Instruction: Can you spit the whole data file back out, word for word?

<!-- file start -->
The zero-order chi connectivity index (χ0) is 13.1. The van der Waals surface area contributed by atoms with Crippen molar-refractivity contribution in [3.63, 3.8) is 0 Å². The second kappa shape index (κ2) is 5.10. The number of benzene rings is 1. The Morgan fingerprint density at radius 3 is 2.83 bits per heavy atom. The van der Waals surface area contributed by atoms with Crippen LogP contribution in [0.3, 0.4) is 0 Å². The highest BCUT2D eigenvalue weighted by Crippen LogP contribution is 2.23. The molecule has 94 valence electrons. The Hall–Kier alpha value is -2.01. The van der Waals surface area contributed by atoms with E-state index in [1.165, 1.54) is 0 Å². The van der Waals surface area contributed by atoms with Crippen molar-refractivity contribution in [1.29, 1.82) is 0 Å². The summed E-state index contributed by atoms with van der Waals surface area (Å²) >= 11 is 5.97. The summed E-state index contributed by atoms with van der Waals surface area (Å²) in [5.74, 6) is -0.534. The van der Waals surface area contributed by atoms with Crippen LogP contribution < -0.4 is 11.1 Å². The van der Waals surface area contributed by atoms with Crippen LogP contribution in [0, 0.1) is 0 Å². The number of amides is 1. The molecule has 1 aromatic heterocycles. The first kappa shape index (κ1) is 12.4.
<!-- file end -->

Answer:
The zero-order chi connectivity index (χ0) is 13.1. The van der Waals surface area contributed by atoms with Crippen molar-refractivity contribution in [3.63, 3.8) is 0 Å². The second kappa shape index (κ2) is 5.10. The number of benzene rings is 1. The Morgan fingerprint density at radius 3 is 2.83 bits per heavy atom. The van der Waals surface area contributed by atoms with Crippen LogP contribution in [0.3, 0.4) is 0 Å². The highest BCUT2D eigenvalue weighted by Crippen LogP contribution is 2.23. The molecule has 94 valence electrons. The Hall–Kier alpha value is -2.01. The van der Waals surface area contributed by atoms with E-state index in [1.165, 1.54) is 0 Å². The van der Waals surface area contributed by atoms with Crippen molar-refractivity contribution in [1.29, 1.82) is 0 Å². The summed E-state index contributed by atoms with van der Waals surface area (Å²) >= 11 is 5.97. The summed E-state index contributed by atoms with van der Waals surface area (Å²) in [5.74, 6) is -0.534. The van der Waals surface area contributed by atoms with Crippen LogP contribution < -0.4 is 11.1 Å². The van der Waals surface area contributed by atoms with Crippen LogP contribution in [0, 0.1) is 0 Å². The number of amides is 1. The molecule has 1 aromatic heterocycles. The first kappa shape index (κ1) is 12.4.